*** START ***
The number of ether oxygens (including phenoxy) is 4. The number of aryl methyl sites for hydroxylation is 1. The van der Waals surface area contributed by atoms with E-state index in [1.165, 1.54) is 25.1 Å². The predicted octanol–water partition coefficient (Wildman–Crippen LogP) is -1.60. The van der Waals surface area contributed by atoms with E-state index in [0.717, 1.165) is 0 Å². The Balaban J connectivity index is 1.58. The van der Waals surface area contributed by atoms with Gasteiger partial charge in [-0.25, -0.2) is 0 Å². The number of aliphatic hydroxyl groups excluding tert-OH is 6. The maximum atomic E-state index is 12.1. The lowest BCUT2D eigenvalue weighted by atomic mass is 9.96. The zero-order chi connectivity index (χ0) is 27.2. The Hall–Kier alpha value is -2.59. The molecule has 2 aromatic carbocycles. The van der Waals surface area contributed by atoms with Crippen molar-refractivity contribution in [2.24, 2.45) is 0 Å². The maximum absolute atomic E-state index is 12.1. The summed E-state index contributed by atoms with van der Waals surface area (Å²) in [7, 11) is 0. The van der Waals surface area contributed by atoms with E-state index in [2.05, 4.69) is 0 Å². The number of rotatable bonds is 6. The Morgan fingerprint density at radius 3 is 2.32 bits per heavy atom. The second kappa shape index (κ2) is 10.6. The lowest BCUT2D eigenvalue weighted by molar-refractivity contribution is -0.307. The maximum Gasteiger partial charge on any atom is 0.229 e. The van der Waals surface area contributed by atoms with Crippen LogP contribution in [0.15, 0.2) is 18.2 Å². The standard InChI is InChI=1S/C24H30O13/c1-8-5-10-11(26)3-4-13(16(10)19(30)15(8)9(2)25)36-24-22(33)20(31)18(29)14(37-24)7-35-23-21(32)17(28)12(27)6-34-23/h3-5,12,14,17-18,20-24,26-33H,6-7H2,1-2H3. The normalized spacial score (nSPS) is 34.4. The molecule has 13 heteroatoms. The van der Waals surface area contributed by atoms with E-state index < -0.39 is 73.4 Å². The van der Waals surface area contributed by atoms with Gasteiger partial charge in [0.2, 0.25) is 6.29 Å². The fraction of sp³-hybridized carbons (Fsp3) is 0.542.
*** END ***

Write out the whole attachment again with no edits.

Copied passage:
The number of ether oxygens (including phenoxy) is 4. The number of aryl methyl sites for hydroxylation is 1. The van der Waals surface area contributed by atoms with E-state index in [1.165, 1.54) is 25.1 Å². The predicted octanol–water partition coefficient (Wildman–Crippen LogP) is -1.60. The van der Waals surface area contributed by atoms with E-state index in [0.717, 1.165) is 0 Å². The Balaban J connectivity index is 1.58. The van der Waals surface area contributed by atoms with Gasteiger partial charge in [-0.25, -0.2) is 0 Å². The number of aliphatic hydroxyl groups excluding tert-OH is 6. The maximum atomic E-state index is 12.1. The lowest BCUT2D eigenvalue weighted by atomic mass is 9.96. The zero-order chi connectivity index (χ0) is 27.2. The Hall–Kier alpha value is -2.59. The molecule has 2 aromatic carbocycles. The van der Waals surface area contributed by atoms with Crippen molar-refractivity contribution in [2.24, 2.45) is 0 Å². The maximum absolute atomic E-state index is 12.1. The summed E-state index contributed by atoms with van der Waals surface area (Å²) in [7, 11) is 0. The van der Waals surface area contributed by atoms with E-state index in [2.05, 4.69) is 0 Å². The number of rotatable bonds is 6. The Morgan fingerprint density at radius 3 is 2.32 bits per heavy atom. The second kappa shape index (κ2) is 10.6. The lowest BCUT2D eigenvalue weighted by molar-refractivity contribution is -0.307. The maximum Gasteiger partial charge on any atom is 0.229 e. The van der Waals surface area contributed by atoms with Crippen LogP contribution in [0.15, 0.2) is 18.2 Å². The standard InChI is InChI=1S/C24H30O13/c1-8-5-10-11(26)3-4-13(16(10)19(30)15(8)9(2)25)36-24-22(33)20(31)18(29)14(37-24)7-35-23-21(32)17(28)12(27)6-34-23/h3-5,12,14,17-18,20-24,26-33H,6-7H2,1-2H3. The normalized spacial score (nSPS) is 34.4. The molecule has 13 heteroatoms. The van der Waals surface area contributed by atoms with E-state index < -0.39 is 73.4 Å². The van der Waals surface area contributed by atoms with Gasteiger partial charge in [0.2, 0.25) is 6.29 Å². The fraction of sp³-hybridized carbons (Fsp3) is 0.542.